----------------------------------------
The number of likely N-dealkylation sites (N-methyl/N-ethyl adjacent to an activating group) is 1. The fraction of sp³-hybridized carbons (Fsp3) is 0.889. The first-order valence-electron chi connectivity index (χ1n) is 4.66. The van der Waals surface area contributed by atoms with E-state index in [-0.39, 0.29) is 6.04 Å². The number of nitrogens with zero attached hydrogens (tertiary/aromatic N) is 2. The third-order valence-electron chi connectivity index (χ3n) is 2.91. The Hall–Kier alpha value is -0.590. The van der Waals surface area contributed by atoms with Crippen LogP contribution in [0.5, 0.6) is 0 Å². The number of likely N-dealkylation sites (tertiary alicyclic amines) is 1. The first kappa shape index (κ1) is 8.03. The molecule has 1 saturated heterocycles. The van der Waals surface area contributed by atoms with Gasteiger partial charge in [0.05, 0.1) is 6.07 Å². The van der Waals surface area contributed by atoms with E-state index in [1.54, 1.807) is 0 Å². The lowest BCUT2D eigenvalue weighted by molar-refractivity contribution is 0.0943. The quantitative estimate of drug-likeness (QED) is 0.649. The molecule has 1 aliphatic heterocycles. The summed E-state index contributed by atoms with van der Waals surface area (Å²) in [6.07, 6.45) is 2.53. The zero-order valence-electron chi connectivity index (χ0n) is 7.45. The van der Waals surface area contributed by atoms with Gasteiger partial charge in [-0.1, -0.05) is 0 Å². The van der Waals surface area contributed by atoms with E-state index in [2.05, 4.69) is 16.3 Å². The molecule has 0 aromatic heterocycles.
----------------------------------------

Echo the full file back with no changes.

The number of likely N-dealkylation sites (N-methyl/N-ethyl adjacent to an activating group) is 1. The fraction of sp³-hybridized carbons (Fsp3) is 0.889. The first-order valence-electron chi connectivity index (χ1n) is 4.66. The van der Waals surface area contributed by atoms with E-state index in [-0.39, 0.29) is 6.04 Å². The number of nitrogens with zero attached hydrogens (tertiary/aromatic N) is 2. The third-order valence-electron chi connectivity index (χ3n) is 2.91. The Hall–Kier alpha value is -0.590. The van der Waals surface area contributed by atoms with Crippen LogP contribution in [0.5, 0.6) is 0 Å². The number of likely N-dealkylation sites (tertiary alicyclic amines) is 1. The first kappa shape index (κ1) is 8.03. The molecule has 1 saturated heterocycles. The van der Waals surface area contributed by atoms with Gasteiger partial charge in [0.05, 0.1) is 6.07 Å². The van der Waals surface area contributed by atoms with E-state index in [1.54, 1.807) is 0 Å². The lowest BCUT2D eigenvalue weighted by molar-refractivity contribution is 0.0943. The quantitative estimate of drug-likeness (QED) is 0.649. The molecule has 1 aliphatic heterocycles. The summed E-state index contributed by atoms with van der Waals surface area (Å²) in [6.07, 6.45) is 2.53. The zero-order valence-electron chi connectivity index (χ0n) is 7.45. The van der Waals surface area contributed by atoms with Gasteiger partial charge in [-0.1, -0.05) is 0 Å². The van der Waals surface area contributed by atoms with E-state index in [2.05, 4.69) is 16.3 Å². The molecule has 0 aromatic heterocycles.